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CHICAGO — I’ve written 11 other columns this year that express my personal opinion on issues pertaining to our industry, but the most glaring issue that faces all of us today is the issue of micromanagement. A recently published article indicated that the federal work force has more micromanagers than any business sector.
After more than 30 years in the federal sector, out of the six managers I had, all but the first was a culprit of micromanagement, not just in my office, but throughout their careers. You’d have thought that they would’ve learned from my first manager, but since they could never fill his shoes, they had to rely on micromanagement instead. It’s lucky for them that they’re still around.
Managers like these need to recognize that employees, in spite of what they may think, are suffering because of an apparent lack of leadership. While I’m confident that there are varying degrees of micromanagement, these managers must take responsibility for the situations they create. It’s certainly more critical to develop future managers than browbeat employees.
The unfortunate situation is that our industry is full of these individuals who think they are leaders but are certainly not — not by any definition of “leader” except perhaps for one based on the title held.
One of the most difficult but most important transitions, regardless of whether you’re a manager or even a captain or a general, is letting go of the details. It takes courage and trust to let others manage day-to-day operations, but a true leader must learn to let go. This is probably more difficult for someone who came up through the hierarchy of an organization than it is for someone who is vaulted into a position because of who — rather than what — they know. If this transition doesn’t happen, the entire organization suffers and an impasse is inevitable. It may take time to see this happen, but believe me, it will.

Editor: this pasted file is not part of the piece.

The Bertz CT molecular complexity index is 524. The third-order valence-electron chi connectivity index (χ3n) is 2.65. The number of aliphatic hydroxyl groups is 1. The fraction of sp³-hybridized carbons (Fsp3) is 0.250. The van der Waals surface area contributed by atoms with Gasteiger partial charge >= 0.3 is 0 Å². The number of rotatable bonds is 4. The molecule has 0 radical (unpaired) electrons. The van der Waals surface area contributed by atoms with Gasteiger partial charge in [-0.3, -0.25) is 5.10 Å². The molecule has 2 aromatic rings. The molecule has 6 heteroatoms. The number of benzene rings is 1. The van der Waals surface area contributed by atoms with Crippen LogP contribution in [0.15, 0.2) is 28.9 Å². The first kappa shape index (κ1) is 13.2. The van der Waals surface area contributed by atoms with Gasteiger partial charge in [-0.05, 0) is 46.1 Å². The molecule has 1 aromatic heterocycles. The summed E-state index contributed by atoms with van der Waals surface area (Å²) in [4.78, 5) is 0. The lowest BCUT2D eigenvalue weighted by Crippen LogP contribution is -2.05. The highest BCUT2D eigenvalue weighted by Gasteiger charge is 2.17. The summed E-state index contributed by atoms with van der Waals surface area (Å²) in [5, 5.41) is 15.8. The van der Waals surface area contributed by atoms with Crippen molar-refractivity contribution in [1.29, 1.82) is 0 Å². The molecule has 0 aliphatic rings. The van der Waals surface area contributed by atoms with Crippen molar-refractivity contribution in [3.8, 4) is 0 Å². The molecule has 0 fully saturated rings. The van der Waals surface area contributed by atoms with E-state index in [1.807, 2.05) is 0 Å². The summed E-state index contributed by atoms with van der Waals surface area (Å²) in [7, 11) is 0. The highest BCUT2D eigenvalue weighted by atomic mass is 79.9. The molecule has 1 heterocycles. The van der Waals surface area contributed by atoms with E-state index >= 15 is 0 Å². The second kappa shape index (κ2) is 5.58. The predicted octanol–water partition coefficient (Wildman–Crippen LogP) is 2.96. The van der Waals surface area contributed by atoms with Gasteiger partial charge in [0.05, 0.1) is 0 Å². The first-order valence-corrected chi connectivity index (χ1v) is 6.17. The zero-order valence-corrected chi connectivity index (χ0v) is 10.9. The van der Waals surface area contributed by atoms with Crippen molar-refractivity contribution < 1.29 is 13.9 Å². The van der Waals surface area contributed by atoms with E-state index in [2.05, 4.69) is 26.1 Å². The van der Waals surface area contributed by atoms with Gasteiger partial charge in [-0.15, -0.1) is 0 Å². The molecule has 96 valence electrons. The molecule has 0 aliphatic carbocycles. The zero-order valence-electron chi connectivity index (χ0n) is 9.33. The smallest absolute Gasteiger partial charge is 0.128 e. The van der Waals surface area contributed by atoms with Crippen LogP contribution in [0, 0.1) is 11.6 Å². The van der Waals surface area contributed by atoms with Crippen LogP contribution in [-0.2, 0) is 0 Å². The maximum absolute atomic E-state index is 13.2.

As I have said in previous columns, it’s crucial to listen to your employees. They provide insight that will help prevent managers from making huge mistakes, and they will establish goals so that leaders can support the management team/employees.
If you are someone who falls into the dark side of micromanagement, then do yourself a favor and get some help. Not a shrink, but some real management training outside of your organization. Your weakness will result in an inability to consider ideas other than your own. You must learn to listen!
Organizational growth requires innovation and change. This can’t happen if you suppress ideas. We all need constructive discussions with our employees. You must work toward harmony in your organization and see positive attributes in each and every employee. You must replace blame and judgment with high hopes and constructive initiatives based on the input of your employees, not based on what you dream about at night.
Committed and passionate managers can make a difference. Micromanagers, and you know who you are, just drag down an organization and leave no room for growth. You may look good when you view yourself in the mirror, but you’re not a real leader.
As we close out the calendar year and venture into 2009, I want to add that we should all get behind our new President. Happy New Year, and Happy Holidays!